The Week that Was: January 23-27

The Week That Was at the MDA

Editor’s note: As the author of this blog, I apologize for my recent weak performance. For 2017, my new goal is to post a summary of miscellaneous activities from the week at the end of every week. It will be my inside scoop on the news with a social twist. Start to follow along and send me your feedback. Thanks to my loyal readers if there are any!

Capitol Convergence

Advocacy was front and center this week for the MDA and I couldn’t have been prouder. Our Legislative Reception was well attended Tuesday night, when for more than two hours senators and representatives stopped by for some refreshment and a chance to meet and visit with our members. We had a good mix of MDA trustees, members and dental students. This neutral environment is good for sharing our legislative agenda and connecting with elected officials.

Even more impressive was the turnout the next morning for MDA Legislative Day. Some 75 members from across the state canvassed the Capitol conducting meetings with their representatives. Plus we had some concentrated time alone with House and Senate leadership and with Will Scharf, policy director for Governor Greitens. This was an excellent time to hear what’s ahead this session and to ask some direct questions. Having a full room of members made a strong impression.

I can’t begin to mention by name all who made this possible. Certainly, MDA Legislative Director, Katie Reichard, is at the forefront. Also notable is that eight past presidents of the MDA plus current president, Dr. Prabu Raman, were in attendance. If anyone knows the positive impact from strong advocacy, it’s these leaders. But I also salute all our members—from all four corners of the state and everywhere in between—who gave up significant time and loss of income to make advocacy a priority. It’s important to show concern in numbers. It’s critical that members speak directly to elected officials. It’s a great example for new members or dental students to see. And the camaraderie creates a momentum and excitement for the profession. I encourage even more to attend next year.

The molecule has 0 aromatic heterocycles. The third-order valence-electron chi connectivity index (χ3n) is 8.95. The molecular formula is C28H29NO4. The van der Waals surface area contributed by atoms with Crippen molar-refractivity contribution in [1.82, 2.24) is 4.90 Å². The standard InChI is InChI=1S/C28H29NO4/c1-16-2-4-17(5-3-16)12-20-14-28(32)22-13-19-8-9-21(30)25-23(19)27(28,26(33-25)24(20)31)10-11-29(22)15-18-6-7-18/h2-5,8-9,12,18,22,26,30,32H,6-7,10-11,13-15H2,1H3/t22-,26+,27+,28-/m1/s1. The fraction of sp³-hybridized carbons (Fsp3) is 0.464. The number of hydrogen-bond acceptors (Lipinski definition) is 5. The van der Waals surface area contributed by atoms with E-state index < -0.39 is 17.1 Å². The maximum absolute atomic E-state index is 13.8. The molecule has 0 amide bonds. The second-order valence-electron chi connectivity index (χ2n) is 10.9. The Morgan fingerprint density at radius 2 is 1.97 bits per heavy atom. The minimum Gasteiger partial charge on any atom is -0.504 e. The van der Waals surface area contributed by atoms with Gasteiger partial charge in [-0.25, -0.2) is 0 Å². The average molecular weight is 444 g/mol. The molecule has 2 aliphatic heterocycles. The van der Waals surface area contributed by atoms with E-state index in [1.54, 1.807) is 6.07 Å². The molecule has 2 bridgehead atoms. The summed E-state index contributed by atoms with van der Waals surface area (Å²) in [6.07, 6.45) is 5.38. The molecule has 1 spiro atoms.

The Office

We weren’t around very much! A squadron of MDA staffers spent Monday afternoon delivering oral health kits to every legislator as a reminder for the week’s activities. This delivery is always received with delight and gratitude; you’d be surprised how much they value having a toothbrush and paste in the office. Vicki and I did welcome a visit from Cynthia Hayes and Rosalyn Tinnin from Missouri Foundation for Health. They shared about a new funding stream that we may be able to consider for some unique approaches to access issues.

The Road

Hardly a long trip, but the road to the Capitol kept us all busy this week. Plus Vicki and Katie and Drs. Merle Nunemaker, Nathan Suter and John Dane (members of the MDA Teledentistry committee) were among the attendees at the Missouri Telehealth Summit in town on Thursday. Here they met with different provider groups, and heard from a diverse group of individuals and facilities regarding telemedicine practices throughout the country, and the positive impact telehealth is having. And I enjoyed staying local while having the opportunity to crow about the MDA Foundations to the Thursday evening meeting of the Jefferson City Study Club. Twelve lucky dentists got to hear me prattle on about fundraisers, MOMOM and the like. I’m excited to attend my first ever Greater St. Louis Dental Society Installation banquet on Saturday. I expect a snazzy affair and merriment!

Next Week

We’ll be regrouping with follow-up necessities and a staff meeting. At midweek, the calendar flips to February and we begin National Children’s Dental Health Month and Give Kids a Smile events.

Quote of the Week

It’s your profession so how would you define oral health? Here’s the latest formal definition from the current issue of the Journal of the American Dental Association.

“Oral health is multifaceted and includes the ability to speak, smile, smell, taste, touch, chew, swallow, and convey a range of emotions through facial expressions with confidence and without pain, discomfort, and disease of the craniofacial complex.”

Traditionally, oral health has been defined as the absence of disease. But as authors of the JADA editorial explain, a new definition was necessary to expand on its many facets and convey oral health as a fundamental human right.


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